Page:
The European Commission wants airline companies to advertise the full price of air tickets - including taxes and other costs - to shield consumers from being surprised by the final price at pay up time.
"We are going to oblige airlines to show full fares" said a commission spokesman on Tuesday (18 July).
According to Brussels' plan, the advertised price needs to include extra charges - like airport tax, credit card and booking fees and possible extra luggage or fuel charges - to make it easier for consumers to compare prices when bargain hunting for an air ticket.
The price transparency move is part of an overall proposal aimed at simplifying and merging three current aviation laws into one.
The plan also prohibits airline companies from charging passengers different prices for the same ticket based on where they live.
Air transport in Europe has increased significantly in the last 25 years, with a quarter more airlines and a doubling of routes in only ten years.
"The liberalisation of air transport is a European success: citizens enjoy more travel opportunities and lower fares than ever before," said EU transport commissioner Jacques Barrot, adding that consumers should be able to easily compare prices.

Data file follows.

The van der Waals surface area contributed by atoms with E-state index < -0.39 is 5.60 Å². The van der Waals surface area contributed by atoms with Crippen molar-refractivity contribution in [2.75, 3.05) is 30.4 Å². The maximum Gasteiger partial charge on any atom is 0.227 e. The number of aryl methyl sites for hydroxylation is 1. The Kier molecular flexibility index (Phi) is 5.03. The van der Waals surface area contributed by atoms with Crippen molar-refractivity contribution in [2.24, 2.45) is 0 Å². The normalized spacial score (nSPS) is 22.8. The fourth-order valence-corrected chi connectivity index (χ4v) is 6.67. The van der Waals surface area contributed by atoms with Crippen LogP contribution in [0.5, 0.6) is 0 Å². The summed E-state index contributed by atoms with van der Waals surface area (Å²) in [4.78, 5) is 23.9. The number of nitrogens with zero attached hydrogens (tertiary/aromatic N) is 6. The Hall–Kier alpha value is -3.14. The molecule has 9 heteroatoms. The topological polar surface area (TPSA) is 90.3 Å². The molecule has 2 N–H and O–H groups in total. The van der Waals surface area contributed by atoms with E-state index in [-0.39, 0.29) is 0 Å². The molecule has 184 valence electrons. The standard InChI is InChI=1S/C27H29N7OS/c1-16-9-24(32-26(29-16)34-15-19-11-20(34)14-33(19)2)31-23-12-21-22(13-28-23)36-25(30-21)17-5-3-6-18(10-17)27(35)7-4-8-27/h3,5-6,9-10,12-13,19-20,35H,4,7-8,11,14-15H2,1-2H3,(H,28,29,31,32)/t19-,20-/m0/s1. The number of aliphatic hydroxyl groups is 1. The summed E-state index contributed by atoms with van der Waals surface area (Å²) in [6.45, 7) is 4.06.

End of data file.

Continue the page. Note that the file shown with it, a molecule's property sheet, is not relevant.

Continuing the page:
European consumer group BEUC welcomed the move. "There is always something new to charge," said Muriel Danis from BEUC who herself recently faced the issue of booking a ticket but ended up paying a price three times as high as the one she saw advertised.
"Before there were just airport taxes" she said adding that the current trend had opened up doors for unlimited amount of charges. "It's time to put an end to this."
The head of Ryanair, Michael O'Leary, said in a statement "Ryanair warmly welcomes any proposals that will increase the transparency of air fares for European passengers."
But one EU official said that Ryanair's current practice of advertising a one way air ticket for €0.19 and underneath the price writing "excludes taxes, fees and charges" will be illegal if the proposal comes into force.
SELF-REGULATION. UK conservative MEP Syed Kamall spoke out against the proposed new legislation despite agreeing that it is misleading to advertise a flight at a low price and then add a plethora of supplements to it.
He said "The European Commission is right to be tackling this issue but it should put pressure on the industry to resolve it itself before it considers a cumbersome regulation."
"We should try to let the market sort this out before we go in all guns blazing with yet more red tape," he said in a statement.
The Association of European Airlines (AEA) said that the problem had arisen from the fierce price competition among airline companies that had come out of the liberalisation of air travel in the EU over the last 20 years.
"This particular aspect of the liberalisation may not be in the best interest of the consumer," said the AEA's David Henderson who added that the association welcomed the commission initiative "as long as everybody has to play by the same rules."
The proposal is expected to come into force in December 2007 if approved by the European Parliament and the 25 EU governments.